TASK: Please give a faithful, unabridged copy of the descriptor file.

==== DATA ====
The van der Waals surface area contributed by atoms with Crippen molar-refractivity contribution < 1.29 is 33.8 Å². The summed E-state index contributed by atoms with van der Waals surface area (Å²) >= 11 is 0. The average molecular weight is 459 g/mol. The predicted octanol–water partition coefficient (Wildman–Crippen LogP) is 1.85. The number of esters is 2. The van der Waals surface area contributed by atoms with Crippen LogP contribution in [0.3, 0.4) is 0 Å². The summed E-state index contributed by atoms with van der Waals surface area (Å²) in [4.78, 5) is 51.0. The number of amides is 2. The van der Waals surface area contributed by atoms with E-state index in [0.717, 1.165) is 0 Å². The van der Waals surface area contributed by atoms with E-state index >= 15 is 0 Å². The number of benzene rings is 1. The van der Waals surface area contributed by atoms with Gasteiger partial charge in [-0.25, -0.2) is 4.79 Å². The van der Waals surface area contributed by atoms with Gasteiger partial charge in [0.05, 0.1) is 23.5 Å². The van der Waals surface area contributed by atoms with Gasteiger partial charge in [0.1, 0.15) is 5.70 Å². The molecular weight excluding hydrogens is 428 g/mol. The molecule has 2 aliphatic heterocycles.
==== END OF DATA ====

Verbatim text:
The van der Waals surface area contributed by atoms with Crippen molar-refractivity contribution < 1.29 is 33.8 Å². The summed E-state index contributed by atoms with van der Waals surface area (Å²) >= 11 is 0. The average molecular weight is 459 g/mol. The predicted octanol–water partition coefficient (Wildman–Crippen LogP) is 1.85. The number of esters is 2. The van der Waals surface area contributed by atoms with Crippen LogP contribution in [0.3, 0.4) is 0 Å². The summed E-state index contributed by atoms with van der Waals surface area (Å²) in [4.78, 5) is 51.0. The number of amides is 2. The van der Waals surface area contributed by atoms with E-state index in [0.717, 1.165) is 0 Å². The van der Waals surface area contributed by atoms with E-state index >= 15 is 0 Å². The number of benzene rings is 1. The van der Waals surface area contributed by atoms with Gasteiger partial charge in [-0.25, -0.2) is 4.79 Å². The van der Waals surface area contributed by atoms with Gasteiger partial charge in [0.05, 0.1) is 23.5 Å². The van der Waals surface area contributed by atoms with Gasteiger partial charge in [0.1, 0.15) is 5.70 Å². The molecular weight excluding hydrogens is 428 g/mol. The molecule has 2 aliphatic heterocycles.